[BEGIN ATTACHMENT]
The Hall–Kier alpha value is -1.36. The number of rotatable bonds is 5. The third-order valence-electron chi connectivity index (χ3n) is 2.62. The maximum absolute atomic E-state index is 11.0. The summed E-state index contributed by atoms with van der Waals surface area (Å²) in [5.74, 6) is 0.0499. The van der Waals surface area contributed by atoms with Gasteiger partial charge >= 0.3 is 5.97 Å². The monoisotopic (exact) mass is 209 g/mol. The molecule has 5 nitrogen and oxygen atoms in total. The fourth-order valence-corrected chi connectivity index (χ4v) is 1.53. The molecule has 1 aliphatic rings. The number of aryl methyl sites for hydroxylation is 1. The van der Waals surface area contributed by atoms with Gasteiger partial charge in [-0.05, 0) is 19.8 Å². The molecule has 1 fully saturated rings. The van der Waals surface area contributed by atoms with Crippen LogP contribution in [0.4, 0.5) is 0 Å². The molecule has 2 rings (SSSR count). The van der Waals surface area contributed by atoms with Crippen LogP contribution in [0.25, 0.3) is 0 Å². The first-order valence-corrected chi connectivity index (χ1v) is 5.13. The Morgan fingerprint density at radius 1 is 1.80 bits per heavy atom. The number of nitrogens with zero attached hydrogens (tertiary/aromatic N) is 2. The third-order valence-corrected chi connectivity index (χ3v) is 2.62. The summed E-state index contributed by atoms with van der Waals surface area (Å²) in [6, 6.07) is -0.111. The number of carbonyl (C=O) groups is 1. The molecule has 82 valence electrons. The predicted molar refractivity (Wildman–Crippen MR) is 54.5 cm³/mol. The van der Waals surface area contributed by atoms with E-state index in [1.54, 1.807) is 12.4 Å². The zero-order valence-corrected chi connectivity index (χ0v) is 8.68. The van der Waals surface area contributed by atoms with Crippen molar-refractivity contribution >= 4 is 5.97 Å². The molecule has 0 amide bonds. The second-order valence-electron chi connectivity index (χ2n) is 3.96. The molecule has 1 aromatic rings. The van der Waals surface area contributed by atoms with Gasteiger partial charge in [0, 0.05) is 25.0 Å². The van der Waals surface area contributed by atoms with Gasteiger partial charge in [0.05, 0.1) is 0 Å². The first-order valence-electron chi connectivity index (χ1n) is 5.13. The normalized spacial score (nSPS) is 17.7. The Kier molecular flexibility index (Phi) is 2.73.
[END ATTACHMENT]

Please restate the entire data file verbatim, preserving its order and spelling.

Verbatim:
The Hall–Kier alpha value is -1.36. The number of rotatable bonds is 5. The third-order valence-electron chi connectivity index (χ3n) is 2.62. The maximum absolute atomic E-state index is 11.0. The summed E-state index contributed by atoms with van der Waals surface area (Å²) in [5.74, 6) is 0.0499. The van der Waals surface area contributed by atoms with Gasteiger partial charge >= 0.3 is 5.97 Å². The monoisotopic (exact) mass is 209 g/mol. The molecule has 5 nitrogen and oxygen atoms in total. The fourth-order valence-corrected chi connectivity index (χ4v) is 1.53. The molecule has 1 aliphatic rings. The number of aryl methyl sites for hydroxylation is 1. The van der Waals surface area contributed by atoms with Gasteiger partial charge in [-0.05, 0) is 19.8 Å². The molecule has 1 fully saturated rings. The van der Waals surface area contributed by atoms with Crippen LogP contribution in [0.4, 0.5) is 0 Å². The molecule has 2 rings (SSSR count). The van der Waals surface area contributed by atoms with Crippen LogP contribution in [0.25, 0.3) is 0 Å². The first-order valence-corrected chi connectivity index (χ1v) is 5.13. The Morgan fingerprint density at radius 1 is 1.80 bits per heavy atom. The number of nitrogens with zero attached hydrogens (tertiary/aromatic N) is 2. The third-order valence-corrected chi connectivity index (χ3v) is 2.62. The summed E-state index contributed by atoms with van der Waals surface area (Å²) in [6, 6.07) is -0.111. The number of carbonyl (C=O) groups is 1. The molecule has 82 valence electrons. The predicted molar refractivity (Wildman–Crippen MR) is 54.5 cm³/mol. The van der Waals surface area contributed by atoms with E-state index in [1.54, 1.807) is 12.4 Å². The zero-order valence-corrected chi connectivity index (χ0v) is 8.68. The van der Waals surface area contributed by atoms with Crippen molar-refractivity contribution >= 4 is 5.97 Å². The molecule has 0 amide bonds. The second-order valence-electron chi connectivity index (χ2n) is 3.96. The molecule has 1 aromatic rings. The van der Waals surface area contributed by atoms with Gasteiger partial charge in [0, 0.05) is 25.0 Å². The van der Waals surface area contributed by atoms with Gasteiger partial charge in [0.05, 0.1) is 0 Å². The first-order valence-electron chi connectivity index (χ1n) is 5.13. The normalized spacial score (nSPS) is 17.7. The Kier molecular flexibility index (Phi) is 2.73.